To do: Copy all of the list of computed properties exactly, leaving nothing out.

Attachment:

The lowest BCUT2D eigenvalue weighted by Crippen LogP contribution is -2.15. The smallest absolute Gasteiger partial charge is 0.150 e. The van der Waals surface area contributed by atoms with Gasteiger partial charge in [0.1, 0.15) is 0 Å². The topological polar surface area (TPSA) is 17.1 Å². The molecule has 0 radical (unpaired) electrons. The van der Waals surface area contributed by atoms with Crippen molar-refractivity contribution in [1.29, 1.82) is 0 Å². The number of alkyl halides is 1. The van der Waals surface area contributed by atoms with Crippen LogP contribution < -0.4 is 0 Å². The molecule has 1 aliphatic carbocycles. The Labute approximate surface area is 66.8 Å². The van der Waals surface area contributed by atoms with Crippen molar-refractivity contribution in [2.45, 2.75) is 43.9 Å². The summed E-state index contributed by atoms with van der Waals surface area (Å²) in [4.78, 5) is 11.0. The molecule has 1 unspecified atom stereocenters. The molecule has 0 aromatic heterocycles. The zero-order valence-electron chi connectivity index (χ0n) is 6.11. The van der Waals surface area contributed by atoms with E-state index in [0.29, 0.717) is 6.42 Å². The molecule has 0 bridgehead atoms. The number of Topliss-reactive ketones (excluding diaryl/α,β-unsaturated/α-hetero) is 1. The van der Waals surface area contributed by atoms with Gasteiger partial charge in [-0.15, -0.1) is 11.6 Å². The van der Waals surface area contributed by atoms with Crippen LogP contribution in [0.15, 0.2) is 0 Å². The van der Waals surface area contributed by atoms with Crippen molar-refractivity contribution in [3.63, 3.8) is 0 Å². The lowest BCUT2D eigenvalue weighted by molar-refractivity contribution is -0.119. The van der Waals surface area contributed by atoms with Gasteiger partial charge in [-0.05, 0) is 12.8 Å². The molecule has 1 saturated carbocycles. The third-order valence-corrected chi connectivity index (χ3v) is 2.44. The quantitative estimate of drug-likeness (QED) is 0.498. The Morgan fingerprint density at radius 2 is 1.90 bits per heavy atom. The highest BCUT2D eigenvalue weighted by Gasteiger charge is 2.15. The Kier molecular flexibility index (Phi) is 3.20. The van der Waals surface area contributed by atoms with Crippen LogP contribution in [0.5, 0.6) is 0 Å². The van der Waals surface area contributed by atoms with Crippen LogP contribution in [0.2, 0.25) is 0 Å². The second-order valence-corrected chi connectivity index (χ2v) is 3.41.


The lowest BCUT2D eigenvalue weighted by Crippen LogP contribution is -2.15. The smallest absolute Gasteiger partial charge is 0.150 e. The van der Waals surface area contributed by atoms with Gasteiger partial charge in [0.1, 0.15) is 0 Å². The topological polar surface area (TPSA) is 17.1 Å². The molecule has 0 radical (unpaired) electrons. The van der Waals surface area contributed by atoms with Crippen molar-refractivity contribution in [1.29, 1.82) is 0 Å². The number of alkyl halides is 1. The van der Waals surface area contributed by atoms with Crippen LogP contribution < -0.4 is 0 Å². The molecule has 1 aliphatic carbocycles. The Labute approximate surface area is 66.8 Å². The van der Waals surface area contributed by atoms with Crippen molar-refractivity contribution in [2.45, 2.75) is 43.9 Å². The summed E-state index contributed by atoms with van der Waals surface area (Å²) in [4.78, 5) is 11.0. The molecule has 1 unspecified atom stereocenters. The molecule has 0 aromatic heterocycles. The zero-order valence-electron chi connectivity index (χ0n) is 6.11. The van der Waals surface area contributed by atoms with E-state index in [0.29, 0.717) is 6.42 Å². The molecule has 0 bridgehead atoms. The number of Topliss-reactive ketones (excluding diaryl/α,β-unsaturated/α-hetero) is 1. The van der Waals surface area contributed by atoms with Gasteiger partial charge in [-0.15, -0.1) is 11.6 Å². The van der Waals surface area contributed by atoms with Crippen LogP contribution in [0.15, 0.2) is 0 Å². The van der Waals surface area contributed by atoms with Crippen molar-refractivity contribution in [3.63, 3.8) is 0 Å². The lowest BCUT2D eigenvalue weighted by molar-refractivity contribution is -0.119. The van der Waals surface area contributed by atoms with Gasteiger partial charge in [-0.05, 0) is 12.8 Å². The molecule has 1 saturated carbocycles. The third-order valence-corrected chi connectivity index (χ3v) is 2.44. The quantitative estimate of drug-likeness (QED) is 0.498. The Morgan fingerprint density at radius 2 is 1.90 bits per heavy atom. The highest BCUT2D eigenvalue weighted by Gasteiger charge is 2.15. The Kier molecular flexibility index (Phi) is 3.20. The van der Waals surface area contributed by atoms with Crippen LogP contribution in [0.5, 0.6) is 0 Å². The van der Waals surface area contributed by atoms with Crippen LogP contribution in [0.2, 0.25) is 0 Å². The second-order valence-corrected chi connectivity index (χ2v) is 3.41.